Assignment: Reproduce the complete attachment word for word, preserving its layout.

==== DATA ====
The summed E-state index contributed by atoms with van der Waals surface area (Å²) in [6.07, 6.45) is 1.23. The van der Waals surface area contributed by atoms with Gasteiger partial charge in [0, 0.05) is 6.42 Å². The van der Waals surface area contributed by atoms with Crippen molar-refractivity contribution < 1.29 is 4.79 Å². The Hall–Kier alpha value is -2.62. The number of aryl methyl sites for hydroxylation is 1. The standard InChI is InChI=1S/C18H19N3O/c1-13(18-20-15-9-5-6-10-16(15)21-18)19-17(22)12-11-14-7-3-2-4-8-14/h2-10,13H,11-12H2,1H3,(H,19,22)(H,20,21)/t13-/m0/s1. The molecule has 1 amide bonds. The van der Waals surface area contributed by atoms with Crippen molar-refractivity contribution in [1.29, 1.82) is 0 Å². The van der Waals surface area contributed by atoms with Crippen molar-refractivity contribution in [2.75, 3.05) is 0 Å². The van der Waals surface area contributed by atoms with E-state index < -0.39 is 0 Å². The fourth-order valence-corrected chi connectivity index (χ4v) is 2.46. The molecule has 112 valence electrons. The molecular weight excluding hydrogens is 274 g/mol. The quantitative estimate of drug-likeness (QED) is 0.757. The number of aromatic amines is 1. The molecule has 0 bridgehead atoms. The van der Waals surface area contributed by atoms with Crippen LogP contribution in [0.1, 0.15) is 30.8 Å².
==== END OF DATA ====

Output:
The summed E-state index contributed by atoms with van der Waals surface area (Å²) in [6.07, 6.45) is 1.23. The van der Waals surface area contributed by atoms with Gasteiger partial charge in [0, 0.05) is 6.42 Å². The van der Waals surface area contributed by atoms with Crippen molar-refractivity contribution < 1.29 is 4.79 Å². The Hall–Kier alpha value is -2.62. The number of aryl methyl sites for hydroxylation is 1. The standard InChI is InChI=1S/C18H19N3O/c1-13(18-20-15-9-5-6-10-16(15)21-18)19-17(22)12-11-14-7-3-2-4-8-14/h2-10,13H,11-12H2,1H3,(H,19,22)(H,20,21)/t13-/m0/s1. The molecule has 1 amide bonds. The van der Waals surface area contributed by atoms with Crippen molar-refractivity contribution in [1.29, 1.82) is 0 Å². The van der Waals surface area contributed by atoms with Crippen molar-refractivity contribution in [2.75, 3.05) is 0 Å². The van der Waals surface area contributed by atoms with E-state index < -0.39 is 0 Å². The fourth-order valence-corrected chi connectivity index (χ4v) is 2.46. The molecule has 112 valence electrons. The molecular weight excluding hydrogens is 274 g/mol. The quantitative estimate of drug-likeness (QED) is 0.757. The number of aromatic amines is 1. The molecule has 0 bridgehead atoms. The van der Waals surface area contributed by atoms with Crippen LogP contribution in [0.1, 0.15) is 30.8 Å².